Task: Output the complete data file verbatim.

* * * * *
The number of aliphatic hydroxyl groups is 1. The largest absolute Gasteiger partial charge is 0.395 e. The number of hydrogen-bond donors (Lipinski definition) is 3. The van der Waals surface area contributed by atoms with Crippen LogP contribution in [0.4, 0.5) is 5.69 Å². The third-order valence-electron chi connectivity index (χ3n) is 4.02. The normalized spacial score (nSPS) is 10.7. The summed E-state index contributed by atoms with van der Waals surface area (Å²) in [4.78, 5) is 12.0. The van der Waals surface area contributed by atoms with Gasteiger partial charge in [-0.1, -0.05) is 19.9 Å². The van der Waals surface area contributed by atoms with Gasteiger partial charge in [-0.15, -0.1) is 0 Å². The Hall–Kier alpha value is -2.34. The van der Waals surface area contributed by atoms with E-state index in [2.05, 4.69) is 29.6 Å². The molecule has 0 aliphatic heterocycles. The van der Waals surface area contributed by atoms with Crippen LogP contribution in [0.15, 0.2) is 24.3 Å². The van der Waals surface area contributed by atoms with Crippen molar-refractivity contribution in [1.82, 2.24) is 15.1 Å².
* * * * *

The number of aliphatic hydroxyl groups is 1. The largest absolute Gasteiger partial charge is 0.395 e. The number of hydrogen-bond donors (Lipinski definition) is 3. The van der Waals surface area contributed by atoms with Crippen LogP contribution in [0.4, 0.5) is 5.69 Å². The third-order valence-electron chi connectivity index (χ3n) is 4.02. The normalized spacial score (nSPS) is 10.7. The summed E-state index contributed by atoms with van der Waals surface area (Å²) in [4.78, 5) is 12.0. The van der Waals surface area contributed by atoms with Gasteiger partial charge in [-0.1, -0.05) is 19.9 Å². The van der Waals surface area contributed by atoms with Gasteiger partial charge in [-0.15, -0.1) is 0 Å². The Hall–Kier alpha value is -2.34. The van der Waals surface area contributed by atoms with E-state index in [2.05, 4.69) is 29.6 Å². The molecule has 0 aliphatic heterocycles. The van der Waals surface area contributed by atoms with Crippen LogP contribution in [0.15, 0.2) is 24.3 Å². The van der Waals surface area contributed by atoms with Crippen molar-refractivity contribution in [1.82, 2.24) is 15.1 Å².